Where is Tortuga? travel blog

Red Rock Ranch tour in Van Horn, Texas.

 

PreCambrian Sandstone.

Texas holly.

 

 

 

An ancient mudflat with small worms and channels, turned to rock, raised...

We can move this formation.

Mescalaro Apache grinding holes(about 12inches round and 6 inches deep).

A window to another world.

Camel rock.

The talc mine.

Gates to a magical mountain.

Helen the rock hound.

Looking down a canyon.

A natural watering hole for the deer, coyote and javelina

Winter solstice rocks placed by the Apache. Lines up perfectly with sunrise...

Two grinding holes look like eyes staring back from the rocks.

Canyons and mountains.


After leaving Arizona, we returned to the home of our friends Teri and Bill outside of Silver City, New Mexico. We had dinner in their new room. This was the same area in which we celebrated Thanksgiving dinner minus walls, windows, doors and heater. They made great progress completing the addition and created a wonderful living space.

Our next stop was Mesilla, NM. We were rained and winded in for a day. On Monday we discovered we had gotten up too early--the historic plaza did not open until noon. I always suspected that rising early was highly overrated. So after a walk around the plaza and a cup of coffee we headed off to Texas on Highway 10.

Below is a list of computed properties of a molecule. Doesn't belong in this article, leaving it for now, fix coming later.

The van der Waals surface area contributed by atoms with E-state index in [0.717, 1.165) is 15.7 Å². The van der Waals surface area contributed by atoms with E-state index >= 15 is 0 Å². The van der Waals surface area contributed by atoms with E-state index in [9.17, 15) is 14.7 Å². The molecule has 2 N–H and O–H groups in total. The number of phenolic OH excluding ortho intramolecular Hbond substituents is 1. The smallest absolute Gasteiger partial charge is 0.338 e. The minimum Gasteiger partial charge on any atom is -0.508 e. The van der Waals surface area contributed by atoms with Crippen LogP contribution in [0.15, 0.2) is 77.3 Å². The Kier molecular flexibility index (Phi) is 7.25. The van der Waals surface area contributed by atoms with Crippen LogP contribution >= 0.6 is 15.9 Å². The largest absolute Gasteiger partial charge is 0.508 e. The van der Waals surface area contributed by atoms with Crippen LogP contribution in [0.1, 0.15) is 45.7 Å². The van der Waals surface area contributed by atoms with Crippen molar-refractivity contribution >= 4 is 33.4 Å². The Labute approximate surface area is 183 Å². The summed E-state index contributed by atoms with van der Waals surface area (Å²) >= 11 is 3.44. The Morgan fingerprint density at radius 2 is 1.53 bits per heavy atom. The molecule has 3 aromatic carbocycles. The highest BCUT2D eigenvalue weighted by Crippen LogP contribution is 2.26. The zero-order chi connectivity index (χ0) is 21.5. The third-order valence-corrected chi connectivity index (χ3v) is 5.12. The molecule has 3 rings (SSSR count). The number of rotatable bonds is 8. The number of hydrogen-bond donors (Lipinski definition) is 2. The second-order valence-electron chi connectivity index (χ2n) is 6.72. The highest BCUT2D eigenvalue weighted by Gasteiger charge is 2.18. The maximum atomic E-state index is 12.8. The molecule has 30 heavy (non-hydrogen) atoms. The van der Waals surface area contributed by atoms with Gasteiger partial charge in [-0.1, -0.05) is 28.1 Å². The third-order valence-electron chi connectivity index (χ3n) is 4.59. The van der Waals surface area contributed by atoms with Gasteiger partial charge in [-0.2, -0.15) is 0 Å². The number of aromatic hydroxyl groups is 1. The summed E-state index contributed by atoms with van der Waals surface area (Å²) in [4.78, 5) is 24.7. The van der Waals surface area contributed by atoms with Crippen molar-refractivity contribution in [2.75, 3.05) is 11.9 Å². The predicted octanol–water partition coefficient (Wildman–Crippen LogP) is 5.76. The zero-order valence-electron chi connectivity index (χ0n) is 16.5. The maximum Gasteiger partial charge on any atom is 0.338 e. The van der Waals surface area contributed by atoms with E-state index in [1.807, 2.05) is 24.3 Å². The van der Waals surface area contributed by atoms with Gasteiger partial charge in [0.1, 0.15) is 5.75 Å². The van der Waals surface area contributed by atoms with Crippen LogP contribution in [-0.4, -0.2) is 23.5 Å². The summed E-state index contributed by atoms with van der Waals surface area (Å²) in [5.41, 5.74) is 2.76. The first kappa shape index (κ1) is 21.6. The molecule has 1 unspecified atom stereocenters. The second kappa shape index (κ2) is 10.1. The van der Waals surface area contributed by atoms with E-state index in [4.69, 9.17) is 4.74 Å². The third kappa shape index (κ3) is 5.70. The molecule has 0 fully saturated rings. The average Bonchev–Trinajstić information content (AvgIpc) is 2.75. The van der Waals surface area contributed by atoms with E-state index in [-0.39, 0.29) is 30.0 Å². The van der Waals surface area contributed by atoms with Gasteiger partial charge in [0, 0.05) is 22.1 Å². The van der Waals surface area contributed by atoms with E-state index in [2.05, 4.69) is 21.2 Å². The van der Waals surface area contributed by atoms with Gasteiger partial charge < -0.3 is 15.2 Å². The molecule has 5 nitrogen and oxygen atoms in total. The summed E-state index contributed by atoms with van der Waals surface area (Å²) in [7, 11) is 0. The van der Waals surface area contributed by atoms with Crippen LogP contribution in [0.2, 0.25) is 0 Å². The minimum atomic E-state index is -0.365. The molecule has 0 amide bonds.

The Red Rock Ranch in Van Horn grabbed our attention. On a 4 hour tour of the ranch we walked on Precambrian Sandstone, saw alluvial flood plains that had been lifted into high mesas, and saw unique and interesting rock formations. This massive ranch includes the Beach Mountain Range and the Carrizo Mountains.

The Mescalaro Apache Natives called this land home and researchers have unearthed 20 middens--the pits into which they discarded garbage. Many chards, arrowheads and artifacts have been found in this area.

Also on the ranch is a talc mine which the family has recently closed down rather than continue to dig up the mountainside. They have a commitment to preserve this land and its formations for the future.

One of the owners, Darice Mcvay who was also our tour guide, was very proud of the fact that the 1994 film Blue Sky was filmed on site. She retold the story in great detail and pointed out many of the actual sites included in the film. We are now looking for a copy.

We are continuing through the hill country of Texas and plan to arrive in Blanco by Friday.



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